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There is another of those free health care clinics being conducted in MeriKa today. This one in Houston. It is a one day affair, unlike the last one in Los Angeles which went over four days, and saw some four thousand people.

This one will hope to see two thousand. As is the norm, no questions are asked, if you appear you will be treated. Unless of course, you are too far back in the line. These clinics always turn away people, running in the end, out of that precious commodity, time.

This is our national shame. The same organized groups that used to go over seas to do this in third world countries, now stay home, because where health care is concerned, MeriKa is a third world country.

I’m not a big fan of anecdotal stories, since one can be found for virtually every point anyone would care to make, but I thought this was apropos. The first person in line for the Houston clinic is a woman. She is employed as a school teacher. She has seven children.  Her health insurance premiums rose from $800 per month to $900. That was her straw that broke the camel’s back. She had to drop her insurance, no longer able to afford it and still feed the kids and pay the bills. This is her option.

Imagine, a fully employed person, working in a white collar job, unable to afford health insurance?

The National Coalition on Health Care estimates:

  • Nearly 18% of the population under65 is without health care insurance. That figure comes from the US Census bureau. Other indicators place the figure near 27%.
  • It is expected that 7 million more will lose their insurance through job loss between now and 2010. If unemployment reaches 10%, that figure will more that double.
  • 85% are natural or naturalized citizens.
  • Eight in ten of the uninsured come from working families.
  • While inflation raises at the rate of 2.5% health insurance premiums have risen at 12%.
  • It is estimated that 22,000 people die as a direct result of lack of health insurance each year.

Half of all bankruptcies in America are due to health care costs, usually from catastrophic illness.

One of the reasons I mentioned the story of the women scheduled to be the first patient today in Houston is this: The ultra right tends to argue that all we really need to do to bring down costs in health care, is do tort reform. This of course, is always tied to that Republican truth that is really a lie, that benefits seen by the economic giants “trickle” down to the little guy in terms of lower costs.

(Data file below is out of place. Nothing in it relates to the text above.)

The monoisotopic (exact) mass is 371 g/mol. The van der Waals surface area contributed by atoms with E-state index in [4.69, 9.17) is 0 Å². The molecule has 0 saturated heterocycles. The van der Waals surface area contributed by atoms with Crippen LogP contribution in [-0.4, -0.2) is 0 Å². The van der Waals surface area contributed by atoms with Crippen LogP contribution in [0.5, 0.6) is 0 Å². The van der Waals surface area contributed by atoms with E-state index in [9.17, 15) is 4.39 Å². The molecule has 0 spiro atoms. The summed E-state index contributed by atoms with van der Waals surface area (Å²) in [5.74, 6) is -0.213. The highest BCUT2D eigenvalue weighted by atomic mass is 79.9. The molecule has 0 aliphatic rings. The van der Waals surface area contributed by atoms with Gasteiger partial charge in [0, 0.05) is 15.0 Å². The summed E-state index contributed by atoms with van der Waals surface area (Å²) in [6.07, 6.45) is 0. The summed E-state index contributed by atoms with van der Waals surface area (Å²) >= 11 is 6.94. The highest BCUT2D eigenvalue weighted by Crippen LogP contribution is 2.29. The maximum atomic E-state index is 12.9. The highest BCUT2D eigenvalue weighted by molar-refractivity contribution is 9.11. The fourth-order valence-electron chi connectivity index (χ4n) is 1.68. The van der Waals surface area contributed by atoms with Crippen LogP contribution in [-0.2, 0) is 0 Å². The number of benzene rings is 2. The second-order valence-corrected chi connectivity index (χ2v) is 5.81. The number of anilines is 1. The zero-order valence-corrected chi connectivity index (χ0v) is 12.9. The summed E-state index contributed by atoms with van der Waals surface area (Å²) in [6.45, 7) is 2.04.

Balderdash as they say. Texas did indeed pass massive tort reform, capping awards for pain and suffering at $250,000 and massively reducing lawsuits. But health care costs haven’t gone down, and in fact Texas is home to three of the most expensive cities in America to get health care.

Moreover, experts claim that reducing tort claims only affects health care costs to the tune of a mere 2.5%, not nearly enough to make a significant difference.

Of course, this and more about the abominable state of heath care in this country is known to most of us. That is why we are so passionate about changing the system and making health care a right, not a privilege. Every single human has a right to basic health care, period. No argument.

Yet the fringe right continues to bellyache. Some of it is misplaced hatred of all things Obama. Everyone admits that. The birther and deather arguments aren’t rational, and no self-respecting conservative will have anything to do with them. They decry their hidden racist agenda, as do we all.

Others are just looking and finding, (sometimes by misuse of the Bible) reasons why this section of the uninsured, or that section shouldn’t receive health care.  The “lazy,” usually distilled from corrupted passages in Paul and Timothy, are not to be treated for free.  Nor are immigrants. Nor are those who seek treatments that some portion of the citizenry find objectionable to their religious beliefs. All this finely masks, I would argue, at least some who really are just trying to keep what is theirs theirs. Just selfishness. “I worked for mine, and you should too.”

What I find ironic are those that argue that public health care will end up serving those women who seek abortions. Thus, public options must be fought against. I find it ironic, because in opposing health care for those without it, they fail to remember this ugly vile statistic: America is tied at the bottom of all industrialized countries in terms of infant mortality figures.

Yes, we are in the company of Hungary, Malta, Poland, and Slovakia. Canada, Britain, Australia, France, Sweden, and on and on, come out ahead of us. This is a national shame, this is absurd, it is immoral in the ultimate sense.

Yet the right wing religious continue to scream about abortion, an undoubtedly horrid outcome we all hate, while turning a deaf ear to universal health care which SAVES babies lives. It is illogic in full-blown glory. Is it any wonder that normal people question the motives of these people?

Meanwhile, as I am writing this I see a CBS poll that asked self-named Republicans what they thought about the Republican “Just say no” to health care reform. Forty-three percent claimed it was politics and nothing more ( Rethug politicians thus having no interest at all in the public well being). And forty-nine percent said that such opposition was not helpful and not right. So perhaps there is hope still.

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